Now two weeks later, I can say that the postpartum period (so far) is undoubtedly really demanding, really exhausting, and the biggest life change I will probably go through (and I’m not the one who has to heal or breastfeed!), but it’s hands down at least ten times more fun, exciting, humbling, and joyful than I could have imagined. If this is the “hardest” part we are in good shape, and if it’s not I’m confident we (especially Christene) can still do anything our family needs. She’s recovered amazingly fast (I guess labor set the pace) and the environment we’ve been able to create for Cayden with a natural labor and delivery, breastfeeding, and lots of close contact and bonding time both right after and during these initial weeks, seems to have contributed to a great temperament and health for him as well.

We have had great support from family and friends in the form of brief visits in the hospital and at home (all helping us out but not being overbearing!), especially my parents’ willingness to show up just to cook, clean, and do laundry – we can’t thank you enough! We did a photo session at a week and a half and the little guy already seems so much bigger. The adventure continues… we’re off to a great start and can’t wait to let more of this story unfold.

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Great iPhone vs Evo spoof

I have watched these iPhone vs Evo spoofs about 10 times now and they still have me laughing. So true!

For the record I had a free HTC Evo 4G from Google IO and sold it on eBay because the battery was crap, it can’t connect to my work’s wifi, email was clunky, the mainstream apps just weren’t as advanced as their App Store counterparts (news readers, Facebook, LinkedIn, etc.), and more importantly it was just too friggin’ big to carry around in my pocket. For any mobile device high resolution, battery life, and a seamless simple UI trump a big screen and power any day. I own a 13″ MacBook Pro instead of some ginormous Dell laptop for the same reason. Not to mention that I absolutely hate the dual and triple branding that makes it onto all the Androids: my Evo regularly assaulted me with Sprint, Nascar, HTC, and Google. How many annoying pop-ups do I need when I already bought the phone? You don’t notice this stuff until you’ve used Apple devices for several years and then it’s like wow, WTF.

As a consumer the iPhone wins me over hands-down for the reasons above, but it’s actually grown on me as a developer as well. I’ve written a lot of Java and not been a huge fan of Objective C, but the more I think about it HTML5 – not Flash or Java – really is the right open standard to back for great user interfaces across tons of platforms (mobile and desktop alike), and I’m really glad someone with Apple’s clout is making a statement there. I wish it was a little easier to make HTML5 apps feel as seamless as their native cousins on the iPhone, but it will get there.

I bought an iPhone 4 on launch day and it’s an amazing device that hasn’t had me miss the Evo one bit.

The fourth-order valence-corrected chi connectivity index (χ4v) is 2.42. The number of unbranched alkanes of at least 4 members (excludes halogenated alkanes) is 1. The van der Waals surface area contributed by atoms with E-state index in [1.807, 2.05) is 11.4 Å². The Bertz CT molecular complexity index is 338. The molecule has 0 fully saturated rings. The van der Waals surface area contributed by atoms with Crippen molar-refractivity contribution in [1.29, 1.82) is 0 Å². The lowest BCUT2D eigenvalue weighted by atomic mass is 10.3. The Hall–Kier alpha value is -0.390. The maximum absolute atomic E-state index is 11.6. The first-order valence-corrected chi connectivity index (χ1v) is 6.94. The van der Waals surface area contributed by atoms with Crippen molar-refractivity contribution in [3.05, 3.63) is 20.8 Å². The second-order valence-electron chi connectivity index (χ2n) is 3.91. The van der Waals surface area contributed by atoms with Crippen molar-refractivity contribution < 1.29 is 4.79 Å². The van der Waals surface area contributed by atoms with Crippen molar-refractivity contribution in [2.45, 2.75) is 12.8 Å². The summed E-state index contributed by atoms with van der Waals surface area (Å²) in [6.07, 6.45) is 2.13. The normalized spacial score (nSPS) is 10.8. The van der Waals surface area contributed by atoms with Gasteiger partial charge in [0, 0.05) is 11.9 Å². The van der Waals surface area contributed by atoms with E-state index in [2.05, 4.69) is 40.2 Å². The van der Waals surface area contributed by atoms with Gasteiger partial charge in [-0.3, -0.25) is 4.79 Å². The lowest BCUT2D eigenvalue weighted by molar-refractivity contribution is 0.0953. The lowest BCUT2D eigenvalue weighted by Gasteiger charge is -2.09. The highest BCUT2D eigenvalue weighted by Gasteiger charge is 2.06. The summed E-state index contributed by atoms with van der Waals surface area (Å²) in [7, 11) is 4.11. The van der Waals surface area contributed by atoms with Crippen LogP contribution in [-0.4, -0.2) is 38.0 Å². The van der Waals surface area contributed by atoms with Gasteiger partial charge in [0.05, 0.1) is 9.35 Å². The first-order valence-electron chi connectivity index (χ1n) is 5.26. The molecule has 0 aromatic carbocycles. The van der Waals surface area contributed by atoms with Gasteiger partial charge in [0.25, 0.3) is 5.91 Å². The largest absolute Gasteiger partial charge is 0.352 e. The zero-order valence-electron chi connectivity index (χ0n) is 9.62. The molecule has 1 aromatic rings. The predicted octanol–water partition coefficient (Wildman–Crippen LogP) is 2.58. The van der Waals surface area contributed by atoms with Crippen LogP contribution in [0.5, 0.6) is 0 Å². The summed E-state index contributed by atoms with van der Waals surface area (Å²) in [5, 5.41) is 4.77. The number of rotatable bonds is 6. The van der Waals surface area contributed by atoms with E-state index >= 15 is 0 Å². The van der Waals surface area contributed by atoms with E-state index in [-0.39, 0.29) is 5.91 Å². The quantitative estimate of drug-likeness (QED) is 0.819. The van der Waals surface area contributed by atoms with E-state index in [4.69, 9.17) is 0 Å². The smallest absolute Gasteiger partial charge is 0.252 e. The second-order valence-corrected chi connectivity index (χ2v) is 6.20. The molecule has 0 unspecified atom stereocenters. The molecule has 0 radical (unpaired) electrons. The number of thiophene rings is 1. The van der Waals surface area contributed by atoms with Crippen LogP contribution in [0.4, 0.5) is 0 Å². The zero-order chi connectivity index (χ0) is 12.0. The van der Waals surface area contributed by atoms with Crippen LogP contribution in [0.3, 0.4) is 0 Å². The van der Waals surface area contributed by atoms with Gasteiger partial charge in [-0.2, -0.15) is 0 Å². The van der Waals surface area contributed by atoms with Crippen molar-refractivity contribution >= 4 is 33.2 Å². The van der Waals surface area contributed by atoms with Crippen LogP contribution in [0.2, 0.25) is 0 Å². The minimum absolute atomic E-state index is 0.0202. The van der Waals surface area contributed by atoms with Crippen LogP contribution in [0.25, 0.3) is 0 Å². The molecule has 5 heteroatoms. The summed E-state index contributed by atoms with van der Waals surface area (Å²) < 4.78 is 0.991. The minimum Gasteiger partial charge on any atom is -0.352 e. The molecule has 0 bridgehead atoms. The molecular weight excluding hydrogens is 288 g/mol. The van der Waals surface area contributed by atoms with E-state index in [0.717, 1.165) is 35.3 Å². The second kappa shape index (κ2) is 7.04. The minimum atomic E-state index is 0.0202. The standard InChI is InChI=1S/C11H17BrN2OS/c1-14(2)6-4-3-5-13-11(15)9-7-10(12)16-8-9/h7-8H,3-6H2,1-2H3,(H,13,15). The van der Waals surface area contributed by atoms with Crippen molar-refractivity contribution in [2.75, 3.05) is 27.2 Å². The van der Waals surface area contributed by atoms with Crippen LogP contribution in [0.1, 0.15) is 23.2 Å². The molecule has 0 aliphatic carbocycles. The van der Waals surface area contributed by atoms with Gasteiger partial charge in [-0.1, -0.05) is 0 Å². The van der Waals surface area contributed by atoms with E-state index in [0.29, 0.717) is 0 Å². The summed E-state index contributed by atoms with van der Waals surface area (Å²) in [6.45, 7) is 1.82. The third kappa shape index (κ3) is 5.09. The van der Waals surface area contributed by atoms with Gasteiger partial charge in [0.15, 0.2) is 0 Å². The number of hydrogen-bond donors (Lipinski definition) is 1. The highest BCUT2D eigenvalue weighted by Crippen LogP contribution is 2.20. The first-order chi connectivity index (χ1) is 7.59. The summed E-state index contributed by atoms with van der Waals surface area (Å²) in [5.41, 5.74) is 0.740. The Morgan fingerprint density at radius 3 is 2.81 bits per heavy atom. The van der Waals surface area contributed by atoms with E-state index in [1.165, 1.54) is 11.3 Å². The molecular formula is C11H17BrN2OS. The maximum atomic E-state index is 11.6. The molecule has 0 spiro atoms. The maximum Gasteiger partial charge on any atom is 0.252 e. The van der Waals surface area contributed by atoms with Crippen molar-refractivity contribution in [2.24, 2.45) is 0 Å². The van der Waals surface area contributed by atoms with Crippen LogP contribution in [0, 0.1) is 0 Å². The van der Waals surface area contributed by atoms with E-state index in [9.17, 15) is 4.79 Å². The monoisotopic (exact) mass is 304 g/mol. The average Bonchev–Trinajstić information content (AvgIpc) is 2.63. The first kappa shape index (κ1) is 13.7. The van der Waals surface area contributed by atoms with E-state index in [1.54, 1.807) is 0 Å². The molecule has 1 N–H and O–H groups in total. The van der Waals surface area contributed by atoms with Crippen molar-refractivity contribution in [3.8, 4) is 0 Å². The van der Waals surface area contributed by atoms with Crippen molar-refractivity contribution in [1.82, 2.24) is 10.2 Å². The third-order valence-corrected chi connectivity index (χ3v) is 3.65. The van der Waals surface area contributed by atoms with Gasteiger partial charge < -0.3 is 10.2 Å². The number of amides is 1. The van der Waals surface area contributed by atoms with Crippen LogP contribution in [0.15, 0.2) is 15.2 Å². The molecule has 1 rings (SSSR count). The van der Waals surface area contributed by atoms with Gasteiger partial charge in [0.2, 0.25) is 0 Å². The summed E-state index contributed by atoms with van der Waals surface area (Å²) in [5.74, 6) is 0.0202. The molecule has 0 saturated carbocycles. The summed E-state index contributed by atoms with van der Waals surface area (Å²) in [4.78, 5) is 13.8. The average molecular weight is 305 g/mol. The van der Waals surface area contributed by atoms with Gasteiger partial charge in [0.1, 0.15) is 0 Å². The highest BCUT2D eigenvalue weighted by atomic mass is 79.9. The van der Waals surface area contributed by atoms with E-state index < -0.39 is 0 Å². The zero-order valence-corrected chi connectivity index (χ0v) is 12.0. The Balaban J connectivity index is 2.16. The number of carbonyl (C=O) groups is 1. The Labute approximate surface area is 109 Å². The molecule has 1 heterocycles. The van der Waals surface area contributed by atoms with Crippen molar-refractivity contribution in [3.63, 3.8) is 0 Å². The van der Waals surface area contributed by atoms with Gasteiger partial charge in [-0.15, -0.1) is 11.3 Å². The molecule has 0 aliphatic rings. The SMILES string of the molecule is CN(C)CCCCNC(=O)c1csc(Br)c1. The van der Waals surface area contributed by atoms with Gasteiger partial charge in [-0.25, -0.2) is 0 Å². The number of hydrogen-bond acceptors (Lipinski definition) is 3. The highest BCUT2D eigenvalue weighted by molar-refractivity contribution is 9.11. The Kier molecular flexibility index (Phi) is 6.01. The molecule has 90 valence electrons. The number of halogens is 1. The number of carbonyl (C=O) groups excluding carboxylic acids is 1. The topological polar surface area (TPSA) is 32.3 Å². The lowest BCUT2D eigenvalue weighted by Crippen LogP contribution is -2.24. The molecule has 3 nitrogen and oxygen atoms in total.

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iPhone 4 pre-order is almost as fun as waiting in line

Yes I know I should expect a rush, but one of these days will Apple and AT&T get their shit together? I say AT&T because the main storefront is super fast, but as soon as it’s time to enter my phone number and have my account verified with AT&T the process grinds to a halt. You’d think it’s sending my account info through their 3G network. After a little over an hour of the five screens below I managed to get my first order through, and almost another hour later the second. Then the store went down again just after I got both confirmation emails. Guess I got lucky on this one.

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Top 10 reasons to date a geek

Check out these top 10 reasons to date a geek. Classic, and so true!

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Pandora gets even better

I’m a huge Pandora fan (thanks to my wife who discovered it for me!), and just noticed that they’ve revamped the premium side of the service to be even better. In case you haven’t used it, Pandora is an incredibly cool “custom radio” service that lets you seed it with a song, artiest, or other criteria, and then it spings off songs to your liking for hours on end. The only catch is that you can’t request a specific song to be played, and there are a limited number of “skips” per hour to conform to licensing agreements. It’s kind of like the iTunes Genius except that you obviously don’t have to own the music, and in my experience the “matching” logic in Pandora is by far the best out there. It literally plays all the music I love and finds new stuff for me, rarely coming up with anything annoying (which, when it does, is easy to correct via simple “thumbs up” and “thumbs down” controls).

As for the new changes, they’ve just unveiled Pandora One which for the same $36/year premium price, boasts even further relaxed restrictions and a handy desktop player (which incidentally, also appeals to my geek side because it uses Adobe AIR). Now I don’t have to worry about killing Pandora during my multitude of browser restarts during the day!

If you haven’t tried Pandora you should really check it out. Even the free version is phenemenal, and once you’re hooked you’ll see that $36/year for the extra bells and whistles is a steal. They also have a great iPhone app for music on the go and are starting to support some more conventional home audio systems as well.